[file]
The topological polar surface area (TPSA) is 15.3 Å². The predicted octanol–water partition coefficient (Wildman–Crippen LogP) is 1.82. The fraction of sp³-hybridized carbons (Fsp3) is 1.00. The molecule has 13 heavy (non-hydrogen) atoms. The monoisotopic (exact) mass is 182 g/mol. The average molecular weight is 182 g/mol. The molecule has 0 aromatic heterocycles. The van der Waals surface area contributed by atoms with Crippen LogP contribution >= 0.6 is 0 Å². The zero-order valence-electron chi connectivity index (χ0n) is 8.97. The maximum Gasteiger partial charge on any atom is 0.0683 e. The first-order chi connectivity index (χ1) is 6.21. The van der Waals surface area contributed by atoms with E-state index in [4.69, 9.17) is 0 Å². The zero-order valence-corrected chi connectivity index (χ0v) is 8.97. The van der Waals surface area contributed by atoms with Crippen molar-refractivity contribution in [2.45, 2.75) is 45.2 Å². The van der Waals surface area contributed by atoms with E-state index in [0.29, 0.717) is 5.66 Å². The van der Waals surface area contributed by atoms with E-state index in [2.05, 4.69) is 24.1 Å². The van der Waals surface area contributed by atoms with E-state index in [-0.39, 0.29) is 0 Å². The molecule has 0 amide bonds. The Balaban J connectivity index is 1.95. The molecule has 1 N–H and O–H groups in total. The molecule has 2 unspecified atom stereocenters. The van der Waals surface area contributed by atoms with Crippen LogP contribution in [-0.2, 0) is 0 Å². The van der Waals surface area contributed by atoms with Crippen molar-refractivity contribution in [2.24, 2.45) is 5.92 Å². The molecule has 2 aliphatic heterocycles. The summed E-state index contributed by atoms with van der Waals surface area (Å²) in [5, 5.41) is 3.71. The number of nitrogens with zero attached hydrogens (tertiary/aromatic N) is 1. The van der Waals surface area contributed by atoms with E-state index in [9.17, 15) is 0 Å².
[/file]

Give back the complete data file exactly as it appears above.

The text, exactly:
The topological polar surface area (TPSA) is 15.3 Å². The predicted octanol–water partition coefficient (Wildman–Crippen LogP) is 1.82. The fraction of sp³-hybridized carbons (Fsp3) is 1.00. The molecule has 13 heavy (non-hydrogen) atoms. The monoisotopic (exact) mass is 182 g/mol. The average molecular weight is 182 g/mol. The molecule has 0 aromatic heterocycles. The van der Waals surface area contributed by atoms with Crippen LogP contribution >= 0.6 is 0 Å². The zero-order valence-electron chi connectivity index (χ0n) is 8.97. The maximum Gasteiger partial charge on any atom is 0.0683 e. The first-order chi connectivity index (χ1) is 6.21. The van der Waals surface area contributed by atoms with E-state index in [4.69, 9.17) is 0 Å². The zero-order valence-corrected chi connectivity index (χ0v) is 8.97. The van der Waals surface area contributed by atoms with Crippen molar-refractivity contribution in [2.45, 2.75) is 45.2 Å². The van der Waals surface area contributed by atoms with E-state index in [0.29, 0.717) is 5.66 Å². The van der Waals surface area contributed by atoms with E-state index in [2.05, 4.69) is 24.1 Å². The van der Waals surface area contributed by atoms with E-state index in [-0.39, 0.29) is 0 Å². The molecule has 0 amide bonds. The Balaban J connectivity index is 1.95. The molecule has 1 N–H and O–H groups in total. The molecule has 2 unspecified atom stereocenters. The van der Waals surface area contributed by atoms with Crippen LogP contribution in [-0.2, 0) is 0 Å². The van der Waals surface area contributed by atoms with Crippen molar-refractivity contribution in [2.24, 2.45) is 5.92 Å². The molecule has 2 aliphatic heterocycles. The summed E-state index contributed by atoms with van der Waals surface area (Å²) in [5, 5.41) is 3.71. The number of nitrogens with zero attached hydrogens (tertiary/aromatic N) is 1. The van der Waals surface area contributed by atoms with E-state index in [9.17, 15) is 0 Å².